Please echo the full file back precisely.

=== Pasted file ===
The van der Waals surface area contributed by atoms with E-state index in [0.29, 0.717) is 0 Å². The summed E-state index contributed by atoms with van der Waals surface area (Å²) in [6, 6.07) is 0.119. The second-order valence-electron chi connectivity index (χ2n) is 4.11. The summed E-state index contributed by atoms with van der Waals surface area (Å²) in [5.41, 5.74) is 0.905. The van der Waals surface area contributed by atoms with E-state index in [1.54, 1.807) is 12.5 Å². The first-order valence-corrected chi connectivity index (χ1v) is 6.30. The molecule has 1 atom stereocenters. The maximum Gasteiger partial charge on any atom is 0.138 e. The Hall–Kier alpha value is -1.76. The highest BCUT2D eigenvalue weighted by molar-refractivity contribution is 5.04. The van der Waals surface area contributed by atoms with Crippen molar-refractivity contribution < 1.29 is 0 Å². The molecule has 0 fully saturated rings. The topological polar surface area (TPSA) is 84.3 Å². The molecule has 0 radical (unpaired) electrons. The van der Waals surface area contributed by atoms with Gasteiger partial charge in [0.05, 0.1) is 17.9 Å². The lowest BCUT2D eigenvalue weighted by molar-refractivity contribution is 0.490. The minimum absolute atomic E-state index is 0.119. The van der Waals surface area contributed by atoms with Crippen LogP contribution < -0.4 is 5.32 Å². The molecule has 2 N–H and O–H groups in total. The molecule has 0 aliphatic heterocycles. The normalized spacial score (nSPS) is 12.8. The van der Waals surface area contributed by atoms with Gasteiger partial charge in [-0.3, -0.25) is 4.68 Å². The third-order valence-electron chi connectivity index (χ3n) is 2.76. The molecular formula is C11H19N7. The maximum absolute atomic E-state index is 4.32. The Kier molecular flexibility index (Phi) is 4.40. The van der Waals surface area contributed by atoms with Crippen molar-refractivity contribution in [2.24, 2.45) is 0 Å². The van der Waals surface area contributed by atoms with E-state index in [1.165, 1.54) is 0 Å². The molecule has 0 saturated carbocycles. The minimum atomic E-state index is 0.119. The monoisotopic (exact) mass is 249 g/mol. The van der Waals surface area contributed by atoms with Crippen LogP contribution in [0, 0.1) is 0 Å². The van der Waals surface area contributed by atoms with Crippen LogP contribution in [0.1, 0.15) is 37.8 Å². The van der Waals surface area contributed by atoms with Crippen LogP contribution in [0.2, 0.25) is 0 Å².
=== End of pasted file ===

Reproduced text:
The van der Waals surface area contributed by atoms with E-state index in [0.29, 0.717) is 0 Å². The summed E-state index contributed by atoms with van der Waals surface area (Å²) in [6, 6.07) is 0.119. The second-order valence-electron chi connectivity index (χ2n) is 4.11. The summed E-state index contributed by atoms with van der Waals surface area (Å²) in [5.41, 5.74) is 0.905. The van der Waals surface area contributed by atoms with E-state index in [1.54, 1.807) is 12.5 Å². The first-order valence-corrected chi connectivity index (χ1v) is 6.30. The molecule has 1 atom stereocenters. The maximum Gasteiger partial charge on any atom is 0.138 e. The Hall–Kier alpha value is -1.76. The highest BCUT2D eigenvalue weighted by molar-refractivity contribution is 5.04. The van der Waals surface area contributed by atoms with Crippen molar-refractivity contribution < 1.29 is 0 Å². The molecule has 0 fully saturated rings. The topological polar surface area (TPSA) is 84.3 Å². The molecule has 0 radical (unpaired) electrons. The van der Waals surface area contributed by atoms with Gasteiger partial charge in [0.05, 0.1) is 17.9 Å². The lowest BCUT2D eigenvalue weighted by molar-refractivity contribution is 0.490. The minimum absolute atomic E-state index is 0.119. The van der Waals surface area contributed by atoms with Crippen LogP contribution < -0.4 is 5.32 Å². The molecule has 2 N–H and O–H groups in total. The molecule has 0 aliphatic heterocycles. The normalized spacial score (nSPS) is 12.8. The van der Waals surface area contributed by atoms with Gasteiger partial charge in [-0.3, -0.25) is 4.68 Å². The third-order valence-electron chi connectivity index (χ3n) is 2.76. The molecular formula is C11H19N7. The maximum absolute atomic E-state index is 4.32. The Kier molecular flexibility index (Phi) is 4.40. The van der Waals surface area contributed by atoms with Crippen molar-refractivity contribution in [2.24, 2.45) is 0 Å². The van der Waals surface area contributed by atoms with E-state index in [1.165, 1.54) is 0 Å². The molecule has 0 saturated carbocycles. The minimum atomic E-state index is 0.119. The monoisotopic (exact) mass is 249 g/mol. The van der Waals surface area contributed by atoms with Crippen LogP contribution in [0, 0.1) is 0 Å². The van der Waals surface area contributed by atoms with Crippen LogP contribution in [0.1, 0.15) is 37.8 Å². The van der Waals surface area contributed by atoms with Crippen LogP contribution in [0.2, 0.25) is 0 Å².